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These Designer Plastic Covers Are Like Raincoats for Your Expensive Sneakers

So, you’re wearing a pair of fly Yeezy sneakers that you paid over $350 for, when it suddenly starts to rain, what do you do? You can take shelter and wait for the rain to stop, which still leaves you at risk of stepping in a puddle or mud, or you can just put on a pair of plastic bags for protection. Neither of those solutions is very elegant, which is why someone created Dry Steppers, a pair of raincoats for your feet.

Dry Steppers are high-quality plastic sheaths designed for sneaker heads who don’t mind paying $20 to keep their cool footwear looking fresh and pristine in any weather. They are both rain and snow-resistant and can also protect your expensive sneakers from gravel and dust. They are basically an upgraded version of the old plastic shopping bag trick, where people will tie bags around their feet to protect their shoes. They are made from tear-resistant plastic, feature non-slip rubber soles, as well as an adjustable draw-string and zipper system that insulates the shoe area perfectly. You can even get them printed with a variety of popular sneaker models, like Yeezy 350 V2’s, a Yeezy 750’s, or Jordan Air 11’s, to show off what you have on underneath.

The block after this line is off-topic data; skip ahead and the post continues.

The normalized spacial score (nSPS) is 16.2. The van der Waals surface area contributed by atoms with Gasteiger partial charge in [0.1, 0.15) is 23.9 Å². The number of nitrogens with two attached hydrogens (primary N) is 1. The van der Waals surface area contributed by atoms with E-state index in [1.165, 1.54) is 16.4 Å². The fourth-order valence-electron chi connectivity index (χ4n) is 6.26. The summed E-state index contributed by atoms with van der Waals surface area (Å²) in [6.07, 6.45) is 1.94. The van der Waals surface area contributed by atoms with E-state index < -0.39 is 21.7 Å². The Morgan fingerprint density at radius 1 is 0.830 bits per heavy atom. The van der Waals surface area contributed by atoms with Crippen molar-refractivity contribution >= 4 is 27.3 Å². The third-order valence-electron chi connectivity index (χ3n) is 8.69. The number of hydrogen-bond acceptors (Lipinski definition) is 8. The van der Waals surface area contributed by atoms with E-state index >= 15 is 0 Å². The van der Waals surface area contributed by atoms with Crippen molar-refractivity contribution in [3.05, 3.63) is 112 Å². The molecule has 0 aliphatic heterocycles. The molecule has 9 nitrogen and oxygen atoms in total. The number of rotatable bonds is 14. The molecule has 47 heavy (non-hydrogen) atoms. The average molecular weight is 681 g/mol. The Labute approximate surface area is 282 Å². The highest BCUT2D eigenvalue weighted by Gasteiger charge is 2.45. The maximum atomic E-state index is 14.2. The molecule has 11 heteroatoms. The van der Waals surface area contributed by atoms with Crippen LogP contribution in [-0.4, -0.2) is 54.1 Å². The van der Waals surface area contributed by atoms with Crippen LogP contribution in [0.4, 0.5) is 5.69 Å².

Dry Steppers are the brainchild of Brooklyn-based sneaker designer Rich Franklin, a veteran of sneaker customization, with names like Beyonce and Jay Z on his client list. He apparently got sick of seeing people walking in the rain with shopping bags around their feet, and decided to come up with a better alternative.

“Everyone’s always in the situation where we look so silly kind of tiptoeing around in plastic bags. So I was like ‘let me legitimize this,’ let me make it kinda cool, or make it look acceptable to wear something,” Franklin told Style Insider. And that’s how Dry Steppers were born.

If you’re not in the sneaker game, Dry Steppers probably don’t appeal to you, but I’ve also seen comments from people who say they would cough up $20 for a pair just to keep their feet dry on a rainy day.

 

Photos: Dry Steppers/Facebook